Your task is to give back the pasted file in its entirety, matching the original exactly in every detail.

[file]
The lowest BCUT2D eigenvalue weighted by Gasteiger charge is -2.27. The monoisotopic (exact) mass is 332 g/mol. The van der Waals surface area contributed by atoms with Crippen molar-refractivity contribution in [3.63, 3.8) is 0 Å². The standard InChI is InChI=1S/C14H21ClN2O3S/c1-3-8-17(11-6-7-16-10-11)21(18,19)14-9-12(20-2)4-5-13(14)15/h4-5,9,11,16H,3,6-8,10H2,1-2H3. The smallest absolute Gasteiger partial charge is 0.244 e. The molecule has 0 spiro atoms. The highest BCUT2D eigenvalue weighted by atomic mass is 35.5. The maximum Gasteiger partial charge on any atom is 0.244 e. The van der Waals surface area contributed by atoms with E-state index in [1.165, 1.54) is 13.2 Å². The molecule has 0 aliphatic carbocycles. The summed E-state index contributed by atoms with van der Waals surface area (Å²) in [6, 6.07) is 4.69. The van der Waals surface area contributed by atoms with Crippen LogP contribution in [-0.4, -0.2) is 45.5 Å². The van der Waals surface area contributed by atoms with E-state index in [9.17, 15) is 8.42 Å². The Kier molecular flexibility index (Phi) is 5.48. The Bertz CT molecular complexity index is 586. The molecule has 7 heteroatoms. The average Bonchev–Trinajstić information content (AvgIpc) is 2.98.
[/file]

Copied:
The lowest BCUT2D eigenvalue weighted by Gasteiger charge is -2.27. The monoisotopic (exact) mass is 332 g/mol. The van der Waals surface area contributed by atoms with Crippen molar-refractivity contribution in [3.63, 3.8) is 0 Å². The standard InChI is InChI=1S/C14H21ClN2O3S/c1-3-8-17(11-6-7-16-10-11)21(18,19)14-9-12(20-2)4-5-13(14)15/h4-5,9,11,16H,3,6-8,10H2,1-2H3. The smallest absolute Gasteiger partial charge is 0.244 e. The molecule has 0 spiro atoms. The highest BCUT2D eigenvalue weighted by atomic mass is 35.5. The maximum Gasteiger partial charge on any atom is 0.244 e. The van der Waals surface area contributed by atoms with E-state index in [1.165, 1.54) is 13.2 Å². The molecule has 0 aliphatic carbocycles. The summed E-state index contributed by atoms with van der Waals surface area (Å²) in [6, 6.07) is 4.69. The van der Waals surface area contributed by atoms with Crippen LogP contribution in [-0.4, -0.2) is 45.5 Å². The van der Waals surface area contributed by atoms with E-state index in [9.17, 15) is 8.42 Å². The Kier molecular flexibility index (Phi) is 5.48. The Bertz CT molecular complexity index is 586. The molecule has 7 heteroatoms. The average Bonchev–Trinajstić information content (AvgIpc) is 2.98.